“Sports Business Journal reported that 91 percent of the winnings at daily fantasy sports sites are claimed by just 1.3 percent of players — the so-called sharks. These winners, some of whom play full time, rely on sophisticated algorithms, trend data and knowledge of the games and matchups to invest heavily in optimal lineups for each 24-hour period.”

So these average joes flashing their hard earned checks are the exception not the rule.

Speaking of Daily League sharks deadspin.com has just released an article about possible insider betting.

Winning a contest like Millionaire Maker, which has hundreds of thousands of participants, is less about buying up the best players than about finding market inefficiencies and selecting players who will help the fewest amount of your competitors while running cheap relative to their production. (This is basic tournament strategy; it’s the same reason you’re discouraged from picking all chalk in a large March Madness pool.) Thus, when you select a lineup, you have to try, blindly, to determine both the bargain value and how under-the-radar your lineup will fly.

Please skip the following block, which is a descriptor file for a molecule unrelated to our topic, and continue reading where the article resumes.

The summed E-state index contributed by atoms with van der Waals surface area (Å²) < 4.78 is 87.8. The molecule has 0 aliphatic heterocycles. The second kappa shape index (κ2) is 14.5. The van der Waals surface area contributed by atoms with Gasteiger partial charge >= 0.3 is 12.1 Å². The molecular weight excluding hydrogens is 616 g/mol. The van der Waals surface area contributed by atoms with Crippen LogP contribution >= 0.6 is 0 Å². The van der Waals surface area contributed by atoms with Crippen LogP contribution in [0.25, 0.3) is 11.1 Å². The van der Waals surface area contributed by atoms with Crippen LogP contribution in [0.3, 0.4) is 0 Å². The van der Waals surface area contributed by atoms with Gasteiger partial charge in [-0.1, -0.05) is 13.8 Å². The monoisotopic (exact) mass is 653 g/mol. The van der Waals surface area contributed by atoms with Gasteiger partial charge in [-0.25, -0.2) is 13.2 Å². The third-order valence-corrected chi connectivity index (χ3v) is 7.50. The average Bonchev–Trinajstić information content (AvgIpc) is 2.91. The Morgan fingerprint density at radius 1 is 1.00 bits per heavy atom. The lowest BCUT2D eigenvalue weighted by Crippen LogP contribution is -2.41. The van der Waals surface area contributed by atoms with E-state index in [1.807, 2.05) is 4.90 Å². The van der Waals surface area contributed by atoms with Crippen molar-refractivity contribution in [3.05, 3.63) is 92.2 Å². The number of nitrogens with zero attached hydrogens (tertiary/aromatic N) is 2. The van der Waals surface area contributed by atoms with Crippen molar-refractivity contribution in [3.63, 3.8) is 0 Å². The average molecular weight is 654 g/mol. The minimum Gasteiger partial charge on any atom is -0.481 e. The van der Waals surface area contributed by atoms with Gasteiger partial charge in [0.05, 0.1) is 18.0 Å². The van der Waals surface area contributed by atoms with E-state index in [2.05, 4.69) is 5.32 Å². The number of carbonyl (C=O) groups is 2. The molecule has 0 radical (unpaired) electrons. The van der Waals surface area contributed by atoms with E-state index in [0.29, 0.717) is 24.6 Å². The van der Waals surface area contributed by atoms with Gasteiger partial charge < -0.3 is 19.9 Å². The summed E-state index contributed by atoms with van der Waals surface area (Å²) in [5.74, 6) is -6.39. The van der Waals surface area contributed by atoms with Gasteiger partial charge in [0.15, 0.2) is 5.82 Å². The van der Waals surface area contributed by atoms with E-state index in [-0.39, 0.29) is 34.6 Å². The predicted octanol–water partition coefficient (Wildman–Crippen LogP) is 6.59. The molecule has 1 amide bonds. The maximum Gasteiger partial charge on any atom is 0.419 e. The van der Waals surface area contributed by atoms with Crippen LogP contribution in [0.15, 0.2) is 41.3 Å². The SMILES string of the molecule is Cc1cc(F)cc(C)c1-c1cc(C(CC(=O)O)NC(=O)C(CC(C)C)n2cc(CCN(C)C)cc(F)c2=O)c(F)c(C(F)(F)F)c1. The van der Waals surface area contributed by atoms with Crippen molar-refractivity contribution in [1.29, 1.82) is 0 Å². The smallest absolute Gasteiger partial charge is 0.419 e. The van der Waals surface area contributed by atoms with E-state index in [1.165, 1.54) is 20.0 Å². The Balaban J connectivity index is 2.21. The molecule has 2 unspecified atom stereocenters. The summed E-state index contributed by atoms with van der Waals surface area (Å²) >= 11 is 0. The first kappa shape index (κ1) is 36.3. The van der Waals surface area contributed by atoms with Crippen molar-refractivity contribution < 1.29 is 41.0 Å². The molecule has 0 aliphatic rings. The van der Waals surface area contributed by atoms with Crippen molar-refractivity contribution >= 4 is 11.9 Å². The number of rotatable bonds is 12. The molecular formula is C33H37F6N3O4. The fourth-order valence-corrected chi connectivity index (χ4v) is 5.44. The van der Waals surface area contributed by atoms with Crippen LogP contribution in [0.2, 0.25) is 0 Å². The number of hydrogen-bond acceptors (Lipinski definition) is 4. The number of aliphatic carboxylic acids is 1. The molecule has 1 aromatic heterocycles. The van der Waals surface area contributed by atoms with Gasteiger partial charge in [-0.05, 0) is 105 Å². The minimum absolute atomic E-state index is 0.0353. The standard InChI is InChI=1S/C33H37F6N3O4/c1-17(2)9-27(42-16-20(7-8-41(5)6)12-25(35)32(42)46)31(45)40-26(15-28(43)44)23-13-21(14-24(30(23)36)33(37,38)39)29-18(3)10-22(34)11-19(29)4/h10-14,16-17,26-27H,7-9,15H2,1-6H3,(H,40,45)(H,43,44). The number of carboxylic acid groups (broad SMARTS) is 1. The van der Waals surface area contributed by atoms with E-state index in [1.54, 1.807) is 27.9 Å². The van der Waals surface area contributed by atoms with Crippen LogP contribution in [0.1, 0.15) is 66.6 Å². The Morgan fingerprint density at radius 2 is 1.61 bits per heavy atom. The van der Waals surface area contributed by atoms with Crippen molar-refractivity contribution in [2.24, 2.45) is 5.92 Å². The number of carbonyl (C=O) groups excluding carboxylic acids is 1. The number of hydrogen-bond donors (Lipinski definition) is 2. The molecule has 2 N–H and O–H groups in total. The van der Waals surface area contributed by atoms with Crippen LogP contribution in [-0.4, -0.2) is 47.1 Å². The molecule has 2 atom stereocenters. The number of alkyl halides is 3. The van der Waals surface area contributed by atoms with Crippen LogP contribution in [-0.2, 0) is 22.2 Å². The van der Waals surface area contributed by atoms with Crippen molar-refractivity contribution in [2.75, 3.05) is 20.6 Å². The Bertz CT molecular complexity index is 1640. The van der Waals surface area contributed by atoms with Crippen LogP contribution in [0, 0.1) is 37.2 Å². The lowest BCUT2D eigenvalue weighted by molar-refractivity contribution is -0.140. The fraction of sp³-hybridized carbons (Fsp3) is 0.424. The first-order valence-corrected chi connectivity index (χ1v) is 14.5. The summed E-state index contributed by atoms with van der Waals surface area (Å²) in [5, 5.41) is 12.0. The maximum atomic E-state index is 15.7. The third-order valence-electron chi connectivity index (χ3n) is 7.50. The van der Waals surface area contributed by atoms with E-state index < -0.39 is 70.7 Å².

Of course, if you have this data ahead of time—as certain DraftKings employees evidently do, or did—you have a massive advantage over your competitors. There’s no guesswork, only algorithmic scheming. You can remove the behavioral uncertainty from the equation and play knowing all opposition strategies.

Pretty much a DraftKings employee had access to information that he used to win a high stakes league at FanDuel. New information suggests that the employee may not have had access to the information until after he had formed his lineup, but the reporting of the story has cast quite the shadow over the DFS sporting world. Currently, there isn’t much oversight with Daily League Sites. If stories like this keep popping up you can bet this will change. Read the full article here:


Overall, I feel like the media blitz, and the misrepresentation by the sites, kind of cheapen the product they are trying to sell. Don’t get me wrong, it’s a great product. I love fantasy football, and have participated in leagues on both sites. But in my opinion, it’s all become too much. I hope that in the future DraftKings and FanDuel can turn their image around, because right now they’re turning off a lot of fantasy players, as opposed to recruiting their business.





SKYLLZONE: A new option in Daily Fantasy Sites